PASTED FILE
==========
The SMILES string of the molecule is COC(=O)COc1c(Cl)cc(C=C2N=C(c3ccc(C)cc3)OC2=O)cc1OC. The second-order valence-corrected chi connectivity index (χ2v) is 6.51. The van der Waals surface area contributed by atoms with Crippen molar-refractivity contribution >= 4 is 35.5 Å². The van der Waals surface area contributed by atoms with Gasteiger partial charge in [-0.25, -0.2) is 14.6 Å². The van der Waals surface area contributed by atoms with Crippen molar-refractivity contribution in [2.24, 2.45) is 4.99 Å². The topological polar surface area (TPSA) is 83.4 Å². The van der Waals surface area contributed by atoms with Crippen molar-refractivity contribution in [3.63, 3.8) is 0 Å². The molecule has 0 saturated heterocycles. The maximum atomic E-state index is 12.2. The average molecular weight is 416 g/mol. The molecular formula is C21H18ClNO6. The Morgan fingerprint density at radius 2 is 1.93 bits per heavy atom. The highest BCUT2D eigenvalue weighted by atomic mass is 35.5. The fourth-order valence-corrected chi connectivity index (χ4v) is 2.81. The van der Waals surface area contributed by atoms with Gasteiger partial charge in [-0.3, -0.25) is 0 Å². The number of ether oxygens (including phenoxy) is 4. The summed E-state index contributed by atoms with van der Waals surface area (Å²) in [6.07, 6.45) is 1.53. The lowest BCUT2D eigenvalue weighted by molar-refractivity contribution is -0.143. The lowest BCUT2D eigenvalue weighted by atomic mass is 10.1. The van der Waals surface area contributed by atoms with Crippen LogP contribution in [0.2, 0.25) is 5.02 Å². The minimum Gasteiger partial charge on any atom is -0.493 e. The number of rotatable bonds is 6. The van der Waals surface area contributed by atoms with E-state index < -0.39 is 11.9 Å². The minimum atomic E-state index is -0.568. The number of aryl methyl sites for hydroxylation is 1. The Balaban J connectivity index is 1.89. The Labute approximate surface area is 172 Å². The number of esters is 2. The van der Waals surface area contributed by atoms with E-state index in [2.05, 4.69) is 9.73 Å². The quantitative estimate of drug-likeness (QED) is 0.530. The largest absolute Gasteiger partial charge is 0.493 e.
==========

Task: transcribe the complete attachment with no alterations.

The SMILES string of the molecule is COC(=O)COc1c(Cl)cc(C=C2N=C(c3ccc(C)cc3)OC2=O)cc1OC. The second-order valence-corrected chi connectivity index (χ2v) is 6.51. The van der Waals surface area contributed by atoms with Crippen molar-refractivity contribution >= 4 is 35.5 Å². The van der Waals surface area contributed by atoms with Gasteiger partial charge in [-0.25, -0.2) is 14.6 Å². The van der Waals surface area contributed by atoms with Crippen molar-refractivity contribution in [2.24, 2.45) is 4.99 Å². The topological polar surface area (TPSA) is 83.4 Å². The van der Waals surface area contributed by atoms with Crippen molar-refractivity contribution in [3.63, 3.8) is 0 Å². The molecule has 0 saturated heterocycles. The maximum atomic E-state index is 12.2. The average molecular weight is 416 g/mol. The molecular formula is C21H18ClNO6. The Morgan fingerprint density at radius 2 is 1.93 bits per heavy atom. The highest BCUT2D eigenvalue weighted by atomic mass is 35.5. The fourth-order valence-corrected chi connectivity index (χ4v) is 2.81. The van der Waals surface area contributed by atoms with Gasteiger partial charge in [-0.3, -0.25) is 0 Å². The number of ether oxygens (including phenoxy) is 4. The summed E-state index contributed by atoms with van der Waals surface area (Å²) in [6.07, 6.45) is 1.53. The lowest BCUT2D eigenvalue weighted by molar-refractivity contribution is -0.143. The lowest BCUT2D eigenvalue weighted by atomic mass is 10.1. The van der Waals surface area contributed by atoms with Crippen LogP contribution in [0.2, 0.25) is 5.02 Å². The minimum Gasteiger partial charge on any atom is -0.493 e. The number of rotatable bonds is 6. The van der Waals surface area contributed by atoms with E-state index < -0.39 is 11.9 Å². The minimum atomic E-state index is -0.568. The number of aryl methyl sites for hydroxylation is 1. The Balaban J connectivity index is 1.89. The Labute approximate surface area is 172 Å². The number of esters is 2. The van der Waals surface area contributed by atoms with E-state index in [2.05, 4.69) is 9.73 Å². The quantitative estimate of drug-likeness (QED) is 0.530. The largest absolute Gasteiger partial charge is 0.493 e.